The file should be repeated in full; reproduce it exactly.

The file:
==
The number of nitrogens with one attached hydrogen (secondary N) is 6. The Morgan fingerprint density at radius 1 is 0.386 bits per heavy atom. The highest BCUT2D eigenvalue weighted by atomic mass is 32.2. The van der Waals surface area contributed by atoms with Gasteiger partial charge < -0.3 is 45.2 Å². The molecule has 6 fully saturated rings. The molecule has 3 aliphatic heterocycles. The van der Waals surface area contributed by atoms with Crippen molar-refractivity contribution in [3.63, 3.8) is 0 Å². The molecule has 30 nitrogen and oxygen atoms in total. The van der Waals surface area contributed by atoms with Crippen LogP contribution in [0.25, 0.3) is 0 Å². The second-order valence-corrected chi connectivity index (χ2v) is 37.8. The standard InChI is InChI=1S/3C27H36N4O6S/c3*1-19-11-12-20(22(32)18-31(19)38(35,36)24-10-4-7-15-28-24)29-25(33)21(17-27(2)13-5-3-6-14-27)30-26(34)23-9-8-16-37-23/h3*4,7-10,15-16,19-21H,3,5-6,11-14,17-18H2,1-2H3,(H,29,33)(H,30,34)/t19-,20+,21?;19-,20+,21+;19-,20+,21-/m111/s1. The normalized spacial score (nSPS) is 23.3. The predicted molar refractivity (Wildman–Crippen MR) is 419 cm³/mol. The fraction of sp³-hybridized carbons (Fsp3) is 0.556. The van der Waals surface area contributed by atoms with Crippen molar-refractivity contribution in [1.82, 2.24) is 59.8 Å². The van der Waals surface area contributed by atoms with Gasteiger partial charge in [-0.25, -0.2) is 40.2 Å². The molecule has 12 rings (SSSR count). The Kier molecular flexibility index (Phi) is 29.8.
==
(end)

The number of nitrogens with one attached hydrogen (secondary N) is 6. The Morgan fingerprint density at radius 1 is 0.386 bits per heavy atom. The highest BCUT2D eigenvalue weighted by atomic mass is 32.2. The van der Waals surface area contributed by atoms with Gasteiger partial charge < -0.3 is 45.2 Å². The molecule has 6 fully saturated rings. The molecule has 3 aliphatic heterocycles. The van der Waals surface area contributed by atoms with Crippen molar-refractivity contribution in [3.63, 3.8) is 0 Å². The molecule has 30 nitrogen and oxygen atoms in total. The van der Waals surface area contributed by atoms with Crippen LogP contribution in [0.25, 0.3) is 0 Å². The second-order valence-corrected chi connectivity index (χ2v) is 37.8. The standard InChI is InChI=1S/3C27H36N4O6S/c3*1-19-11-12-20(22(32)18-31(19)38(35,36)24-10-4-7-15-28-24)29-25(33)21(17-27(2)13-5-3-6-14-27)30-26(34)23-9-8-16-37-23/h3*4,7-10,15-16,19-21H,3,5-6,11-14,17-18H2,1-2H3,(H,29,33)(H,30,34)/t19-,20+,21?;19-,20+,21+;19-,20+,21-/m111/s1. The normalized spacial score (nSPS) is 23.3. The predicted molar refractivity (Wildman–Crippen MR) is 419 cm³/mol. The fraction of sp³-hybridized carbons (Fsp3) is 0.556. The van der Waals surface area contributed by atoms with Crippen molar-refractivity contribution in [1.82, 2.24) is 59.8 Å². The van der Waals surface area contributed by atoms with Gasteiger partial charge in [-0.25, -0.2) is 40.2 Å². The molecule has 12 rings (SSSR count). The Kier molecular flexibility index (Phi) is 29.8.